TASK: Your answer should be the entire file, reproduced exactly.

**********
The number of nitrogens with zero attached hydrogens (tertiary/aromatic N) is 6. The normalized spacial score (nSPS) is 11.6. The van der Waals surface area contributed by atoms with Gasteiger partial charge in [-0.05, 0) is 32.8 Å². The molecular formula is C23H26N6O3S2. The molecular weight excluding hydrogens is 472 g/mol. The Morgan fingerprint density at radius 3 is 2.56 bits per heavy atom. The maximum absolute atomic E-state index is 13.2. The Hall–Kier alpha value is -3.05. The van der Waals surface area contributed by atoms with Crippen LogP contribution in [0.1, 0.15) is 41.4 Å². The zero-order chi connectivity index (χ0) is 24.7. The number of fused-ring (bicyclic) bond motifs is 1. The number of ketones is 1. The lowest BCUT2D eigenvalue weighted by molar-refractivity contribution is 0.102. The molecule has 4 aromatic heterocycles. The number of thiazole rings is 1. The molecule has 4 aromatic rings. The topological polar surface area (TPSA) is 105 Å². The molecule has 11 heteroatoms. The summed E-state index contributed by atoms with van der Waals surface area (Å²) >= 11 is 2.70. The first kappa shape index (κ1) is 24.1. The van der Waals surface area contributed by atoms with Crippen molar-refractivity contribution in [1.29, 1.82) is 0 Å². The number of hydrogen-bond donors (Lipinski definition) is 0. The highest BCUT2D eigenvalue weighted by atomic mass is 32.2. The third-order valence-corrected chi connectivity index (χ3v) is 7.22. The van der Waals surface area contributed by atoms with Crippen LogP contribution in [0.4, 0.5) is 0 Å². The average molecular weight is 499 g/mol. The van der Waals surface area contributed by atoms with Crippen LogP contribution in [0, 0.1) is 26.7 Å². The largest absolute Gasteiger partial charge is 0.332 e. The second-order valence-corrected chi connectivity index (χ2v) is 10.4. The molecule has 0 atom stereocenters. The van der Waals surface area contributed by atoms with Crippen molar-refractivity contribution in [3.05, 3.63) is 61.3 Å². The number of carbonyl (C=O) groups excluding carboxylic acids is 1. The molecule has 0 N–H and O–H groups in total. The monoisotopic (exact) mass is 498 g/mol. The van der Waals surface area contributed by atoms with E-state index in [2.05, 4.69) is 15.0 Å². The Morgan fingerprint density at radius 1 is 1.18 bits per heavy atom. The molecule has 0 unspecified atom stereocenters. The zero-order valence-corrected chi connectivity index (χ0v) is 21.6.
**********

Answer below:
The number of nitrogens with zero attached hydrogens (tertiary/aromatic N) is 6. The normalized spacial score (nSPS) is 11.6. The van der Waals surface area contributed by atoms with Gasteiger partial charge in [-0.05, 0) is 32.8 Å². The molecular formula is C23H26N6O3S2. The molecular weight excluding hydrogens is 472 g/mol. The Morgan fingerprint density at radius 3 is 2.56 bits per heavy atom. The maximum absolute atomic E-state index is 13.2. The Hall–Kier alpha value is -3.05. The van der Waals surface area contributed by atoms with Crippen LogP contribution in [0.1, 0.15) is 41.4 Å². The zero-order chi connectivity index (χ0) is 24.7. The number of fused-ring (bicyclic) bond motifs is 1. The number of ketones is 1. The lowest BCUT2D eigenvalue weighted by molar-refractivity contribution is 0.102. The molecule has 4 aromatic heterocycles. The number of thiazole rings is 1. The molecule has 4 aromatic rings. The topological polar surface area (TPSA) is 105 Å². The molecule has 11 heteroatoms. The summed E-state index contributed by atoms with van der Waals surface area (Å²) >= 11 is 2.70. The first kappa shape index (κ1) is 24.1. The van der Waals surface area contributed by atoms with Crippen molar-refractivity contribution in [1.29, 1.82) is 0 Å². The number of hydrogen-bond donors (Lipinski definition) is 0. The highest BCUT2D eigenvalue weighted by atomic mass is 32.2. The third-order valence-corrected chi connectivity index (χ3v) is 7.22. The van der Waals surface area contributed by atoms with Crippen LogP contribution in [0.4, 0.5) is 0 Å². The average molecular weight is 499 g/mol. The van der Waals surface area contributed by atoms with Crippen LogP contribution in [0, 0.1) is 26.7 Å². The largest absolute Gasteiger partial charge is 0.332 e. The second-order valence-corrected chi connectivity index (χ2v) is 10.4. The molecule has 0 atom stereocenters. The van der Waals surface area contributed by atoms with Crippen molar-refractivity contribution in [3.05, 3.63) is 61.3 Å². The number of carbonyl (C=O) groups excluding carboxylic acids is 1. The molecule has 0 N–H and O–H groups in total. The monoisotopic (exact) mass is 498 g/mol. The van der Waals surface area contributed by atoms with E-state index in [2.05, 4.69) is 15.0 Å². The Morgan fingerprint density at radius 1 is 1.18 bits per heavy atom. The molecule has 0 unspecified atom stereocenters. The zero-order valence-corrected chi connectivity index (χ0v) is 21.6.